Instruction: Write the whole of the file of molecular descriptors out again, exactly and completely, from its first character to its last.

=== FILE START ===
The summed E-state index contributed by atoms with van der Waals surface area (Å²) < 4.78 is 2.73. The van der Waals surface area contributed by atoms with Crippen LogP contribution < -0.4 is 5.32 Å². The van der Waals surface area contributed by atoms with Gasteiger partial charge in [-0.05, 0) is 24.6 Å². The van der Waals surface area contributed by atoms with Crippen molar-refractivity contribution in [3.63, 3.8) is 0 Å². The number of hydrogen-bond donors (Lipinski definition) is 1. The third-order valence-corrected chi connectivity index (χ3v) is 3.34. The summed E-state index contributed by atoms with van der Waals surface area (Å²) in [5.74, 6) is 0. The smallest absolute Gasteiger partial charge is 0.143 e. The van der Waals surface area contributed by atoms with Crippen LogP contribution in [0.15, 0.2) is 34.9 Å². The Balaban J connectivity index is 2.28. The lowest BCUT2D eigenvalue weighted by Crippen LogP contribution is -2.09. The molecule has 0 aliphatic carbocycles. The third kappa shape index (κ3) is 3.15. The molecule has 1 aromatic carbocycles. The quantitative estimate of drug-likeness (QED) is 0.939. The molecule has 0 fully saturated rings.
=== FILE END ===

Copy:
The summed E-state index contributed by atoms with van der Waals surface area (Å²) < 4.78 is 2.73. The van der Waals surface area contributed by atoms with Crippen LogP contribution < -0.4 is 5.32 Å². The van der Waals surface area contributed by atoms with Gasteiger partial charge in [-0.05, 0) is 24.6 Å². The van der Waals surface area contributed by atoms with Crippen molar-refractivity contribution in [3.63, 3.8) is 0 Å². The number of hydrogen-bond donors (Lipinski definition) is 1. The third-order valence-corrected chi connectivity index (χ3v) is 3.34. The summed E-state index contributed by atoms with van der Waals surface area (Å²) in [5.74, 6) is 0. The smallest absolute Gasteiger partial charge is 0.143 e. The van der Waals surface area contributed by atoms with Crippen LogP contribution in [0.15, 0.2) is 34.9 Å². The Balaban J connectivity index is 2.28. The lowest BCUT2D eigenvalue weighted by Crippen LogP contribution is -2.09. The molecule has 0 aliphatic carbocycles. The third kappa shape index (κ3) is 3.15. The molecule has 1 aromatic carbocycles. The quantitative estimate of drug-likeness (QED) is 0.939. The molecule has 0 fully saturated rings.